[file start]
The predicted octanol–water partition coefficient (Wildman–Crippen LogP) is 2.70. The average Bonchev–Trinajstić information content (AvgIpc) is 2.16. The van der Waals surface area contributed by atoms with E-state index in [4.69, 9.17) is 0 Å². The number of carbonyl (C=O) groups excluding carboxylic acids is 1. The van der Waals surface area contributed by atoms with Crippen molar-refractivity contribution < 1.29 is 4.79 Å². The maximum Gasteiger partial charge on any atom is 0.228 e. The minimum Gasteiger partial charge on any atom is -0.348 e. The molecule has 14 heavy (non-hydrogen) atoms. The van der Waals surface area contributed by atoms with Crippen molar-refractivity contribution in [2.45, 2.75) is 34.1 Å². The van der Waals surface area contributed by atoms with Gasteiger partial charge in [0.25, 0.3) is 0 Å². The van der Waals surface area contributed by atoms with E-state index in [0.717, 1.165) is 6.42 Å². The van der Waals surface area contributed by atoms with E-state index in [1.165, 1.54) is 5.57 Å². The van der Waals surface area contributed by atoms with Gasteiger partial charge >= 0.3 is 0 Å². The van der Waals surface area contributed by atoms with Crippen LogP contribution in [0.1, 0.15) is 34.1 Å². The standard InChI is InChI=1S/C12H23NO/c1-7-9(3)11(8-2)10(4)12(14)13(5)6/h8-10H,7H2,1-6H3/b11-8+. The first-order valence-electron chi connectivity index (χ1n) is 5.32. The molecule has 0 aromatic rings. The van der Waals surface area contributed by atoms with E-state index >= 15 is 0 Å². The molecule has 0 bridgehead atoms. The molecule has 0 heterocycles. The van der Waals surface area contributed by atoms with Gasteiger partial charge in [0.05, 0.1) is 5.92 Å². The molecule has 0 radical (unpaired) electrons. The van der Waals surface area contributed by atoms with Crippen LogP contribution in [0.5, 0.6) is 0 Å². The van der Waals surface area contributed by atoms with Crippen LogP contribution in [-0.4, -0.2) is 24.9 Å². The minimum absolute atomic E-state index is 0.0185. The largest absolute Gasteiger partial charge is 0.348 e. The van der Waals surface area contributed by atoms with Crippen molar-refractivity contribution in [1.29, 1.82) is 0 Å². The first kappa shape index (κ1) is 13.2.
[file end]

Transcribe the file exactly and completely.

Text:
The predicted octanol–water partition coefficient (Wildman–Crippen LogP) is 2.70. The average Bonchev–Trinajstić information content (AvgIpc) is 2.16. The van der Waals surface area contributed by atoms with E-state index in [4.69, 9.17) is 0 Å². The number of carbonyl (C=O) groups excluding carboxylic acids is 1. The van der Waals surface area contributed by atoms with Crippen molar-refractivity contribution < 1.29 is 4.79 Å². The maximum Gasteiger partial charge on any atom is 0.228 e. The minimum Gasteiger partial charge on any atom is -0.348 e. The molecule has 14 heavy (non-hydrogen) atoms. The van der Waals surface area contributed by atoms with Crippen molar-refractivity contribution in [2.45, 2.75) is 34.1 Å². The van der Waals surface area contributed by atoms with Gasteiger partial charge in [0.25, 0.3) is 0 Å². The van der Waals surface area contributed by atoms with E-state index in [0.717, 1.165) is 6.42 Å². The van der Waals surface area contributed by atoms with E-state index in [1.165, 1.54) is 5.57 Å². The van der Waals surface area contributed by atoms with Gasteiger partial charge >= 0.3 is 0 Å². The van der Waals surface area contributed by atoms with Crippen LogP contribution in [0.1, 0.15) is 34.1 Å². The standard InChI is InChI=1S/C12H23NO/c1-7-9(3)11(8-2)10(4)12(14)13(5)6/h8-10H,7H2,1-6H3/b11-8+. The first-order valence-electron chi connectivity index (χ1n) is 5.32. The molecule has 0 aromatic rings. The van der Waals surface area contributed by atoms with E-state index >= 15 is 0 Å². The molecule has 0 bridgehead atoms. The molecule has 0 heterocycles. The van der Waals surface area contributed by atoms with Gasteiger partial charge in [0.05, 0.1) is 5.92 Å². The molecule has 0 radical (unpaired) electrons. The van der Waals surface area contributed by atoms with Crippen LogP contribution in [0.5, 0.6) is 0 Å². The van der Waals surface area contributed by atoms with Crippen LogP contribution in [-0.4, -0.2) is 24.9 Å². The minimum absolute atomic E-state index is 0.0185. The largest absolute Gasteiger partial charge is 0.348 e. The van der Waals surface area contributed by atoms with Crippen molar-refractivity contribution in [1.29, 1.82) is 0 Å². The first kappa shape index (κ1) is 13.2.